Skin conditions are the one of the most common conditions seen by doctors. Recent clinical research has highlighted a possible link between the gut and skin health: commonly called the gut-skin axis.
The human microbiome is at the center of the gut-skin axis. The human microbiome is a a diverse milieu of microorganisms including bacteria, viruses, fungi and archae communities living in and on us. This includes the skin and the gut. The gut microbiome has the largest amount of bacteria, approximately 100 trillion resident bacteria (2)
The skin, our body’s largest organ, is also colonized by microorganisms including bacteria, fungi and viruses. Many are beneficial for our skin health. Skin cells and ducts are regularly colonized by commensal bacteria that are typically harmless. The most abundant organisms found were Propionibacteria (32%), Streptococcus (17%), including coagulase-negative staphylococci (8%) non-pathogenic corynebacterial (4%) ,cutibacteria and Lactobacillus (3%) (1) (2) Colonization by Cutibacterium acnes is involved in the comedones and pustules commonly seen in Acne. (1)
Fungi have also been identified on the skin including Malassezia, Penicillium, Aspergillus and Candida (2)
Studies have found a link between the gut microbiome and Atopic Dermatitis including Eczema. In one study, children and young adults with Atopic dermatitis had significantly lower concentrations of Bifidobacteria in their gut compared to controls. (3)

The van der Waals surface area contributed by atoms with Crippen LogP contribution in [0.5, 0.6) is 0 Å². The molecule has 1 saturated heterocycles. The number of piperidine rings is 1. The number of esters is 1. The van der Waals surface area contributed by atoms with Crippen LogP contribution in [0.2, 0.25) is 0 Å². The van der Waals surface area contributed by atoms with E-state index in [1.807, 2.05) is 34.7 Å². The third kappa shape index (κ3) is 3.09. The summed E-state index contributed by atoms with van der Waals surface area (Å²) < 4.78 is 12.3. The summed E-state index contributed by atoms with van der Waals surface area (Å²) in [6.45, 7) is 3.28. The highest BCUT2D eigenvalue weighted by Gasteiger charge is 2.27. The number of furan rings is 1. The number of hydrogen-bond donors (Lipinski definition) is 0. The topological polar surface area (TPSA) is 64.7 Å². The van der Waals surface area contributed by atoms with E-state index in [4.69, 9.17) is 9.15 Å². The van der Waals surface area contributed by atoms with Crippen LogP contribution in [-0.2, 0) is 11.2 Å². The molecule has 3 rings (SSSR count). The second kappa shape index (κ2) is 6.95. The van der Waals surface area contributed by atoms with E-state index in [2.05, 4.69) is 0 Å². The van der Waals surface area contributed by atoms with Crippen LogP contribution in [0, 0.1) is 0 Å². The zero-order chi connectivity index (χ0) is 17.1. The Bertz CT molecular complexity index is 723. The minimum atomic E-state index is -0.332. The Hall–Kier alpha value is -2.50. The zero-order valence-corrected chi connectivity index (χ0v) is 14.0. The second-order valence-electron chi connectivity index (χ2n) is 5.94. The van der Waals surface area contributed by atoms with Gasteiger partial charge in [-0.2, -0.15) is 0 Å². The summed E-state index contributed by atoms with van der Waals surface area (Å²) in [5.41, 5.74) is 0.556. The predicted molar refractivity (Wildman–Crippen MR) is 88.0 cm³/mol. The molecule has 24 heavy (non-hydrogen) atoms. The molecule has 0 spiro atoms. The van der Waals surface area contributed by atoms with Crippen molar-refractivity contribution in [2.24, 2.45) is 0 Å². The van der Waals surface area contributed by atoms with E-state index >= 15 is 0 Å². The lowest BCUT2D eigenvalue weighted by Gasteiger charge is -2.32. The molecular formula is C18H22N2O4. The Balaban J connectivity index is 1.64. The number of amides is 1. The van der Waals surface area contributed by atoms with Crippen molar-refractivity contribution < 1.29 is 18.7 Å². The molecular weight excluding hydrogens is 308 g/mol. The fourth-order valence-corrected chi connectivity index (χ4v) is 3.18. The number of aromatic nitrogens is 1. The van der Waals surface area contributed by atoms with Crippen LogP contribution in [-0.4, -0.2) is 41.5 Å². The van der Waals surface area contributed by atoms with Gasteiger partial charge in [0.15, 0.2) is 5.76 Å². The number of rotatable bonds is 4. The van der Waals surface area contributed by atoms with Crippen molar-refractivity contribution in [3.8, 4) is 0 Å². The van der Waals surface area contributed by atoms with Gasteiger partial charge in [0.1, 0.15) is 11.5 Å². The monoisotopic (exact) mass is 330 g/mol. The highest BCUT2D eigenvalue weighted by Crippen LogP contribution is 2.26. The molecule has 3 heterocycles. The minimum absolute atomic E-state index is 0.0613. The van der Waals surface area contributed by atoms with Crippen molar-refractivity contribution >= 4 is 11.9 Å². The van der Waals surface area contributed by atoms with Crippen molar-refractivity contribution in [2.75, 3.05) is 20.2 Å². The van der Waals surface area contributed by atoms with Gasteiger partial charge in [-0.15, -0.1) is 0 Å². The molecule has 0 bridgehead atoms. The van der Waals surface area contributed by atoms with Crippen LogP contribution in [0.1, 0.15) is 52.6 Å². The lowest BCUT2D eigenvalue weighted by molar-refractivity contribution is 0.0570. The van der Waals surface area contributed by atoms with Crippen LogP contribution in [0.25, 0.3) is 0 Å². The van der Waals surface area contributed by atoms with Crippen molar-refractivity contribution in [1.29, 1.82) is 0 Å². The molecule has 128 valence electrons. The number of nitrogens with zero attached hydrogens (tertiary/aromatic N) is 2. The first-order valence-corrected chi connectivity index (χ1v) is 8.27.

The gut microbiome may play a role in improving the skin microbiome. Short chain fatty acids are the end products of fermentation produced in the gut by bacteria. These SCFA’s affect the microbial composition of the skin towards a more favorable skin flora. (4) Metabolic end products from gut bacteria may affect skin hydration, keratinization and the integrity of the skin barrier. In this way, the gut microbiome communicates with the skin microbiome and may influence the development of skin conditions such as eczema and acne (5)
Based on clinical research, optimizing the gut microbiome and supporting the growth of beneficial bacteria may be a viable treatment option for skin conditions such as Atopic Dermatitis, Eczema and Acne. Probiotics may be beneficial in reducing inflammation and improving skin conditions such as Acne.
Skin conditions are influenced by many factors including the gut microbiome, diet, hormones, stress, environment and genetics. Balancing the gut microbiome and treating bacterial or fungal infections may be helpful in treating these skin conditions.
Tests available at Vitalia Health Care include a Comprehensive Stool Test and testing for Small Intestinal Bacterial Overgrowth. These tests provide information on the gut microbiome and may be beneficial as a treatment option for skin conditions.
Please do also check out a previous article on dietary suggestions that may help with Acne
With winter months approaching and holiday season just around the corner, this is a great time to take care of our skin. Vitalia Health Care offers Naturopathic Medicine and Platelet Rich Plasma Therapy. Book with one of our Naturopathic Doctors to discuss your skin health concerns and treatment options available.
Wishing you a safe and wonderful holiday season.
Yours in health,
Dr Tasreen Alibhai, ND